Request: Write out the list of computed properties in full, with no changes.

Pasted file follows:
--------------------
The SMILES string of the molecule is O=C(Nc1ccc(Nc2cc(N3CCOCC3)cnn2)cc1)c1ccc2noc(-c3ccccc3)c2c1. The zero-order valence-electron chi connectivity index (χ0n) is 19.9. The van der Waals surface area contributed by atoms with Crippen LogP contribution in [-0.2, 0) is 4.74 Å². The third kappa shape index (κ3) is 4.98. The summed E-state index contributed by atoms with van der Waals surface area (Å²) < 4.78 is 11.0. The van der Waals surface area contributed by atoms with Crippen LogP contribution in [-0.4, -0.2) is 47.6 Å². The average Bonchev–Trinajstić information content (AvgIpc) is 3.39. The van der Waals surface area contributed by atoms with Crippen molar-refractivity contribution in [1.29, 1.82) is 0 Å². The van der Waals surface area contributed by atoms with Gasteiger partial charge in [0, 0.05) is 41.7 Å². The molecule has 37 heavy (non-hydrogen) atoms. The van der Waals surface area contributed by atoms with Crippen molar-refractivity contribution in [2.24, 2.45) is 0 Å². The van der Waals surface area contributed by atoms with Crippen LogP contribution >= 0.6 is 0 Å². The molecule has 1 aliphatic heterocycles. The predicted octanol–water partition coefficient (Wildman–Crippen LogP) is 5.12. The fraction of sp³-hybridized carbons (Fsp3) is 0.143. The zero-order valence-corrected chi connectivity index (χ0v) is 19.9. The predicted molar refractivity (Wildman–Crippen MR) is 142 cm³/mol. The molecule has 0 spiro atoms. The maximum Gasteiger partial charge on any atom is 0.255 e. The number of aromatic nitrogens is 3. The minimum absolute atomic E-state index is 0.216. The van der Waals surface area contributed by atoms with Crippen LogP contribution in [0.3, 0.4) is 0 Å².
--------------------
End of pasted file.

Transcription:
The SMILES string of the molecule is O=C(Nc1ccc(Nc2cc(N3CCOCC3)cnn2)cc1)c1ccc2noc(-c3ccccc3)c2c1. The zero-order valence-electron chi connectivity index (χ0n) is 19.9. The van der Waals surface area contributed by atoms with Crippen LogP contribution in [-0.2, 0) is 4.74 Å². The third kappa shape index (κ3) is 4.98. The summed E-state index contributed by atoms with van der Waals surface area (Å²) < 4.78 is 11.0. The van der Waals surface area contributed by atoms with Crippen LogP contribution in [-0.4, -0.2) is 47.6 Å². The average Bonchev–Trinajstić information content (AvgIpc) is 3.39. The van der Waals surface area contributed by atoms with Crippen molar-refractivity contribution in [1.29, 1.82) is 0 Å². The van der Waals surface area contributed by atoms with Gasteiger partial charge in [0, 0.05) is 41.7 Å². The molecule has 37 heavy (non-hydrogen) atoms. The van der Waals surface area contributed by atoms with Crippen molar-refractivity contribution in [2.24, 2.45) is 0 Å². The van der Waals surface area contributed by atoms with Crippen LogP contribution >= 0.6 is 0 Å². The molecule has 1 aliphatic heterocycles. The predicted octanol–water partition coefficient (Wildman–Crippen LogP) is 5.12. The fraction of sp³-hybridized carbons (Fsp3) is 0.143. The zero-order valence-corrected chi connectivity index (χ0v) is 19.9. The predicted molar refractivity (Wildman–Crippen MR) is 142 cm³/mol. The molecule has 0 spiro atoms. The maximum Gasteiger partial charge on any atom is 0.255 e. The number of aromatic nitrogens is 3. The minimum absolute atomic E-state index is 0.216. The van der Waals surface area contributed by atoms with Crippen LogP contribution in [0.3, 0.4) is 0 Å².